At the same time, it’s impossible to ignore the sheer volume of foodie Instagram posts and the undeniable appetite for ‘food porn’. Customers want talking points and ‘Instagramable‘ images – an experience leaving them raring to share and to tell their family and friends.
At the top end of the market, photogenic eateries, with lush and eye-catching interiors have it made… We like Bob Bob Ricard – English Russian classic fusion where you can dine in Orient Express rail car inspired booths, fully equipped with a ‘press for champagne’ button!
At a more accessible level, casual dining chains are cashing in on the fact that it has become the norm to take a snap of your meal before you tuck in and are adding twists to make things more interesting. Dirty Bones fused Mac and cheese with a burger to create a high calorie talking point! And with a focus on quirky presentation, touches like Zizzi’s Spiedini – a Mediterranean hanging kebab, and The Botanist (New World Trading Company) serving starters and desserts in a trowel!
In for the long run
But, as with most things, the true skill comes in striking a balance. Although a successful proposition should be continually evolving and creating talking points, to achieve sustainability, there needs to be a consistent theme and something that is familiar to the consumer – the reason that they love the brand. There are continually new and different ideas popping up around London and that’s great, but many only last a few months before the next big thing comes along. A sustainable concept must remain engaging, and true to its core. Make sure it’s consistent and you listen to staff and customers feedback. And keep training your team to deliver it.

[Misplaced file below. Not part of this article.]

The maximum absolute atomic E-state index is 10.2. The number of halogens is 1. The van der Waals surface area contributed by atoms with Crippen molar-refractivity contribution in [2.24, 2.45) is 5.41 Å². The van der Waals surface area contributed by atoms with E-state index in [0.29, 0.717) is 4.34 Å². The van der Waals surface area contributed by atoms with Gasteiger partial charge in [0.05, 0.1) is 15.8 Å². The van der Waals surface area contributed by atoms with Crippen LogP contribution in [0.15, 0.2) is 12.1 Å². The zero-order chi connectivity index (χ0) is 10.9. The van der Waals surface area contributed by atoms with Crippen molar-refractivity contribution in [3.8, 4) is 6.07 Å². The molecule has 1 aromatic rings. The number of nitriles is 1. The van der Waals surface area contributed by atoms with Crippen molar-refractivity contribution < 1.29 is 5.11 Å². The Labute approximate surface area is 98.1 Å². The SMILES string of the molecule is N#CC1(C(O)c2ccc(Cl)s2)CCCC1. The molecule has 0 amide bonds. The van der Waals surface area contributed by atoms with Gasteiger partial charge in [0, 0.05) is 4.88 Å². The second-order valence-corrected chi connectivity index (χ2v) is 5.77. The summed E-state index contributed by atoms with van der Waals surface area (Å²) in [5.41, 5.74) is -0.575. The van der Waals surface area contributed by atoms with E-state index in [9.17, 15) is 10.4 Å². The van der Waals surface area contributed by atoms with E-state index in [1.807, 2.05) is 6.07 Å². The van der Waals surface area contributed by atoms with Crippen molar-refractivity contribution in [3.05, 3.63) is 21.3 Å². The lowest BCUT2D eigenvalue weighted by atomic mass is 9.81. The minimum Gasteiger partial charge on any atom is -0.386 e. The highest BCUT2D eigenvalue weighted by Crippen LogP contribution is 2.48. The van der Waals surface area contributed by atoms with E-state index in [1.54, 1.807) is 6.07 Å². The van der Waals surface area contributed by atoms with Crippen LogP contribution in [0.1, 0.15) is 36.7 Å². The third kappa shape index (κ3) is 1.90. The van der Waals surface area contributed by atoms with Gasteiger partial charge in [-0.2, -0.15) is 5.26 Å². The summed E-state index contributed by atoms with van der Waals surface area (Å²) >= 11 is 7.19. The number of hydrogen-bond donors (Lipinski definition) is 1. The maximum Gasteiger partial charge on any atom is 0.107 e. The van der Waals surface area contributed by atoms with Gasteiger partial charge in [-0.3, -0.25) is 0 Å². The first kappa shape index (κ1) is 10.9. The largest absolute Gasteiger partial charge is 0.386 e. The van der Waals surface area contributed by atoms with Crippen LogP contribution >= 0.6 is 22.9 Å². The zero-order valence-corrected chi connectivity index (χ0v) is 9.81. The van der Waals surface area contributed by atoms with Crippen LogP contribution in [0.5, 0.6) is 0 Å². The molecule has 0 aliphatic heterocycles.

Differentiation is the through-line
For operators this means keeping your eye on the ball at the same time as nurturing the brand – focusing on delivering a relevant, differentiated proposition – in everything from menu, to environment, to service. This is what will drive repeat visits, advocacy and, in turn, overall sales performance. Provenance and authenticity, alongside a strong narrative sell. Creating a genuine welcome and sense of specialness means avoiding formulaic service.
As an interesting contrast, the grab and go space has slightly different rules of engagement, where convenience and reliability trump the choice drivers. A visit to Pret would not be described as an emotional, memorable experience – the joy there comes from finding what you want quickly and being served by smiling, efficient member of staff. In this case, a pleasant, slick transaction is the name of the game!
The future of loyalty in casual dining is not about voucher codes and point schemes, but about making people feel valued and hosted, giving people a reason to talk about it, recommend and come back again and again. How to do this? Make sure your customers feel that you are giving something back. Make them feel as though they are part of a community. Not in the form of free food or points, but a more enduring experience. Innovate, look at new products or exclusive invitations to supper clubs, ways that make customers feel connected, part of your brand and valued.
By Helene Mills, director of business management consultant firm, Pragma